Jurassic World Evolution review code provided by the publisher
If any film series was a perfect fit for the Theme Park-style management sim, then it would have to be Westwo…Jurassic Park. After all, you could easily do a better job at making a dinosaur park than that embodiment of ignorant privilege John Hammond, right?
Well, Jurassic World Evolution throws a few spanners in the works, but more often than not, it proves to be the most effective use of the film license to date, and an enjoyable, if somewhat shallow park management sim.
Jurassic World Evolution Review: Welcome to the Raptor
Loosely tied into the recent Jurassic World films, Jurassic World Evolution tasks you with the creation of dinosaurs via research on fossils found on expeditions. Then you’ve simply got to plop the dinos in your spanking new park, throw a few shops, hotels, and restaurants in and you’re rolling in disgustingly large piles of cash. That is, of course, if you didn’t make a mistake or two along the way.
For instance, you didn’t move those Ceratosaurs away from the entrance that you’ve just pushed an Edmontosaurus through? Oh dear, you’ve just wasted a few hundred thousand dollars. Or maybe you didn’t get electric fences for that narky Triceratops, and now she’s rampaging around the park and scaring the visitors.
There’s lots of busywork where the dinosaurs are concerned. They require more time and care than anything else in your park. That’s the greatest strength of Jurassic World Evolution, but it highlights that other park matters are not handled with quite so much care and attention.
In fact, the only strong point Jurassic World Evolution has outside the dino management is the three ‘factions’ you can do contracts with to help boost your coffers. These faction cover a scientific side, and entertainment side, and the shadier military application side. You can take up contracts with any of them, but the more you work with one side the better your reputation with them gets. Of course, there are potential moral downsides to some decisions.
One group suggests opening the gate to a dinosaur paddock to willingly let a dino go on the rampage, just so you can test the efficiency of your security and containment procedures. This, of course, puts your park visitors at risk, but you could argue it’s better to be prepared for what is a likely eventuality. It’s fair to say though, that if you get offered a contract to create the ultimate killing machine for use in the military field, you’re going to be making blood money off the back of your cheery, family-friendly theme park.
Jurassic World Evolution Review: Dino-Flaws
Sadly it’s not as deep as it might sound. Most contracts revolve around the same few tasks, just worded a bit differently. So it isn’t long before you barely care about what’s being asked of you, just how much money you can get to make some snazzy new dinos (almost a perfect take on the message of the first film if it was actually meant). This ties into that very issue of a shallowness in other tasks outside the dino care. Park development is the weakest part by far.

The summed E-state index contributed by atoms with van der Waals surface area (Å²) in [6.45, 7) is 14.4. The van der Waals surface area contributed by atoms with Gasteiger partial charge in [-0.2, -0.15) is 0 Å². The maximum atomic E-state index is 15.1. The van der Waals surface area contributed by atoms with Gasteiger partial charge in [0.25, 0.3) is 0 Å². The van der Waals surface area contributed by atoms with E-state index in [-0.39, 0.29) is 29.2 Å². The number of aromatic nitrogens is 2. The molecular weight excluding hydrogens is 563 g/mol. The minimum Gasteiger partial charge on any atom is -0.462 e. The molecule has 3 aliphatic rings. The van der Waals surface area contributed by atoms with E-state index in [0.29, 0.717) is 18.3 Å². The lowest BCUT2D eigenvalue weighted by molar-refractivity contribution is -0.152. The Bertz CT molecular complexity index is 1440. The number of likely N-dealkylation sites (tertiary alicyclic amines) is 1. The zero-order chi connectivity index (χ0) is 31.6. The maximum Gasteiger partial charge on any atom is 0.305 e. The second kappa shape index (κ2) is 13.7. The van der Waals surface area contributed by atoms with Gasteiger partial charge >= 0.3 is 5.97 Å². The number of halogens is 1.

Take the park visitors. You can slap in a shop, a hotel, a restaurant, and even have those two-person orbs to roam the park as seen in Jurassic World. The interaction is light beyond doing just that. There’s nothing that happens there that really changes the customer mood in any significant way, you just get more money the more things you build for them to do.
The dinosaurs are the star attraction sure, but there’s so little park management beyond them that you’re often left twiddling your thumbs as you passively wait for something interesting to happen.
It’s a real missed opportunity to create a truly engrossing management sim, because there’s something here that proves it was entirely possible. Let’s be honest, you came into Jurassic World Evolution for the dinosaurs, and dinosaurs you shall have.
Jurassic World Evolution Review: Do the Tour, Hear the Roar
While the park management is weak, Jurassic World Evolution does a fine job of making you feel like a tourist to the parks. You can take control of vehicles and go into paddocks to take on the dino management yourself (replenishing food stocks, treating sick beasts and the like), but it also allows you to watch the animals interact whilst you take some money-making photographs of them (look for them doing certain things to earn more cash).
For anyone with a love for dinosaurs (and there’s a high chance that’s the case if you’re reading this) Jurassic World Evolution’s shortcomings are massaged by how much fun interacting with the dinosaurs is.
It makes the humdrum research and general park work worth it when you get enough viable D.N.A. to create a new dinosaur, and it’s fascinating to learn how you contain and maintain them (failure usually means a grisly end for an unfortunate human or two). You get to name your dinos, and they can die of old age, illness, and mainly, by getting eaten by another more ferocious beast.
I found myself attached to a few of my dinos in the various parks I managed and felt a genuine sadness when I lost one. It was usually the special creatures, made via a bit of splicing, that really instilled pride. You have a vague idea of the personalities of regular dinosaurs, but when you add these genetic quirks in, you really don’t know what kind of freakish new beast you’re getting.
Jurassic World Evolution Review: A Genetic Oddity
So there’s clearly an imbalance in Jurrasic World Evolution, a flaw in its genetic splicing that doesn’t create the sleek killer park management sim desired, but rather a lopsided, endearing monstrosity that you can’t help but care for. It doesn’t do much wrong, but it could have done a lot more right all the same.